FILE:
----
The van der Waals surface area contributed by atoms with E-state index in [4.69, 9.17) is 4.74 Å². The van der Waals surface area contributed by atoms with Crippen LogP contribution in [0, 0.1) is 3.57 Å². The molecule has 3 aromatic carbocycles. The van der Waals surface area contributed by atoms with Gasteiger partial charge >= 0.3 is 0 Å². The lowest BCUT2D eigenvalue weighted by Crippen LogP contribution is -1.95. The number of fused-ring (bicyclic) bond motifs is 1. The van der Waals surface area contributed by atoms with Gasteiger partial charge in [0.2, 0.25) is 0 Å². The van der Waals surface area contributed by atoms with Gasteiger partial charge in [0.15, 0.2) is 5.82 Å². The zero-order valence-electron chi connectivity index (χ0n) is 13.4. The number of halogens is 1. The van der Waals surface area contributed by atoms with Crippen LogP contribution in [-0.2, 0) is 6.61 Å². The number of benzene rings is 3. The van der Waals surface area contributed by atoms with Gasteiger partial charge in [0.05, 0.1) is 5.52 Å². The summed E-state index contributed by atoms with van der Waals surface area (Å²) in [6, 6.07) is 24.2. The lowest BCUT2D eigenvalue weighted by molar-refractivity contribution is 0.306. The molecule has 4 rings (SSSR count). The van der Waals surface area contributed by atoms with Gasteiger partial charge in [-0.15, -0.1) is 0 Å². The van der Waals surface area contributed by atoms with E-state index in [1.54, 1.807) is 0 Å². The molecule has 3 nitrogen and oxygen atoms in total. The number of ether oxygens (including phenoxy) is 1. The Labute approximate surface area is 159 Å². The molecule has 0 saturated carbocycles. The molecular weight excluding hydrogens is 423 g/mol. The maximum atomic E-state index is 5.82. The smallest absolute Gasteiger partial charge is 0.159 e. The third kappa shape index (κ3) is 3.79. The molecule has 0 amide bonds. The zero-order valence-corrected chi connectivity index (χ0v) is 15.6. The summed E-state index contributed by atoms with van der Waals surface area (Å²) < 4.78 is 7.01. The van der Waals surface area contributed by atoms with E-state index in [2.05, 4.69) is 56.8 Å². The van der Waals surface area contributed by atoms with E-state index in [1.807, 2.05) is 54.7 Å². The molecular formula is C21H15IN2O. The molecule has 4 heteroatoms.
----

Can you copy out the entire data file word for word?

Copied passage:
The van der Waals surface area contributed by atoms with E-state index in [4.69, 9.17) is 4.74 Å². The van der Waals surface area contributed by atoms with Crippen LogP contribution in [0, 0.1) is 3.57 Å². The molecule has 3 aromatic carbocycles. The van der Waals surface area contributed by atoms with Gasteiger partial charge >= 0.3 is 0 Å². The lowest BCUT2D eigenvalue weighted by Crippen LogP contribution is -1.95. The number of fused-ring (bicyclic) bond motifs is 1. The van der Waals surface area contributed by atoms with Gasteiger partial charge in [0.2, 0.25) is 0 Å². The van der Waals surface area contributed by atoms with Gasteiger partial charge in [0.15, 0.2) is 5.82 Å². The zero-order valence-electron chi connectivity index (χ0n) is 13.4. The number of halogens is 1. The van der Waals surface area contributed by atoms with Crippen LogP contribution in [-0.2, 0) is 6.61 Å². The number of benzene rings is 3. The van der Waals surface area contributed by atoms with Gasteiger partial charge in [0.05, 0.1) is 5.52 Å². The summed E-state index contributed by atoms with van der Waals surface area (Å²) in [6, 6.07) is 24.2. The lowest BCUT2D eigenvalue weighted by molar-refractivity contribution is 0.306. The molecule has 4 rings (SSSR count). The van der Waals surface area contributed by atoms with Gasteiger partial charge in [-0.15, -0.1) is 0 Å². The van der Waals surface area contributed by atoms with E-state index in [1.54, 1.807) is 0 Å². The molecule has 3 nitrogen and oxygen atoms in total. The number of ether oxygens (including phenoxy) is 1. The Labute approximate surface area is 159 Å². The molecule has 0 saturated carbocycles. The molecular weight excluding hydrogens is 423 g/mol. The maximum atomic E-state index is 5.82. The smallest absolute Gasteiger partial charge is 0.159 e. The third kappa shape index (κ3) is 3.79. The molecule has 0 amide bonds. The zero-order valence-corrected chi connectivity index (χ0v) is 15.6. The summed E-state index contributed by atoms with van der Waals surface area (Å²) < 4.78 is 7.01. The van der Waals surface area contributed by atoms with E-state index in [2.05, 4.69) is 56.8 Å². The van der Waals surface area contributed by atoms with E-state index in [1.807, 2.05) is 54.7 Å². The molecular formula is C21H15IN2O. The molecule has 4 heteroatoms.